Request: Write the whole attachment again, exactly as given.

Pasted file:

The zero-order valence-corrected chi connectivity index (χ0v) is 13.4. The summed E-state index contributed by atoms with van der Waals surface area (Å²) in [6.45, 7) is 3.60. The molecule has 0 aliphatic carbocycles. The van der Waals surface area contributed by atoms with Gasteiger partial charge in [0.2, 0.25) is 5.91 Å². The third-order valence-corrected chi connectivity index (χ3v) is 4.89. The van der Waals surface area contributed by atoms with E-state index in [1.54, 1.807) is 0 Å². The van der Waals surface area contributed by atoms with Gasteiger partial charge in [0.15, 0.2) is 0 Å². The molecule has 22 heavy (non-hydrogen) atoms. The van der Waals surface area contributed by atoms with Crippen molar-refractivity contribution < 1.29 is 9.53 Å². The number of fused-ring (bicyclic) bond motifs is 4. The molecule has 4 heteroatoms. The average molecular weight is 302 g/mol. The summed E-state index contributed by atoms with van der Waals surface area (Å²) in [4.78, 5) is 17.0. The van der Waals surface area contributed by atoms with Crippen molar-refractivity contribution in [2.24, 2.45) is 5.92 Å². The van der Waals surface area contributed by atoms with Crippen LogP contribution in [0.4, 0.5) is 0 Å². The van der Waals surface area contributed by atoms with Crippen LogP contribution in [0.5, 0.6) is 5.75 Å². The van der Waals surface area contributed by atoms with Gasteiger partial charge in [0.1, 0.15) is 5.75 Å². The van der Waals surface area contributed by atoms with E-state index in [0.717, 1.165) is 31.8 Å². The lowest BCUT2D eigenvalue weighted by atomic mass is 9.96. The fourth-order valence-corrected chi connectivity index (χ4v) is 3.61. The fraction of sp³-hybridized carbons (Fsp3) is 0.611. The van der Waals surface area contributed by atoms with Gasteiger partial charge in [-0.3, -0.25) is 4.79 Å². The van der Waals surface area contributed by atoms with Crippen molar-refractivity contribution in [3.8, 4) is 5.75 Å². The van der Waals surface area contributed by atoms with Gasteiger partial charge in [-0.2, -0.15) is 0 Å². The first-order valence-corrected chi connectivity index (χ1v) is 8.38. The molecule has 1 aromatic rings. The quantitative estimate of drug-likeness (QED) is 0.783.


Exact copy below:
The zero-order valence-corrected chi connectivity index (χ0v) is 13.4. The summed E-state index contributed by atoms with van der Waals surface area (Å²) in [6.45, 7) is 3.60. The molecule has 0 aliphatic carbocycles. The van der Waals surface area contributed by atoms with Gasteiger partial charge in [0.2, 0.25) is 5.91 Å². The third-order valence-corrected chi connectivity index (χ3v) is 4.89. The van der Waals surface area contributed by atoms with E-state index in [1.54, 1.807) is 0 Å². The van der Waals surface area contributed by atoms with Gasteiger partial charge in [0.15, 0.2) is 0 Å². The molecule has 22 heavy (non-hydrogen) atoms. The van der Waals surface area contributed by atoms with Crippen molar-refractivity contribution < 1.29 is 9.53 Å². The number of fused-ring (bicyclic) bond motifs is 4. The molecule has 4 heteroatoms. The average molecular weight is 302 g/mol. The summed E-state index contributed by atoms with van der Waals surface area (Å²) in [4.78, 5) is 17.0. The van der Waals surface area contributed by atoms with Crippen molar-refractivity contribution in [2.24, 2.45) is 5.92 Å². The van der Waals surface area contributed by atoms with Crippen LogP contribution in [0.4, 0.5) is 0 Å². The van der Waals surface area contributed by atoms with Crippen LogP contribution in [0.5, 0.6) is 5.75 Å². The van der Waals surface area contributed by atoms with Gasteiger partial charge in [0.1, 0.15) is 5.75 Å². The van der Waals surface area contributed by atoms with E-state index in [0.717, 1.165) is 31.8 Å². The lowest BCUT2D eigenvalue weighted by atomic mass is 9.96. The fourth-order valence-corrected chi connectivity index (χ4v) is 3.61. The fraction of sp³-hybridized carbons (Fsp3) is 0.611. The van der Waals surface area contributed by atoms with Gasteiger partial charge in [-0.3, -0.25) is 4.79 Å². The van der Waals surface area contributed by atoms with Crippen molar-refractivity contribution in [3.8, 4) is 5.75 Å². The van der Waals surface area contributed by atoms with Gasteiger partial charge in [-0.2, -0.15) is 0 Å². The first-order valence-corrected chi connectivity index (χ1v) is 8.38. The molecule has 1 aromatic rings. The quantitative estimate of drug-likeness (QED) is 0.783.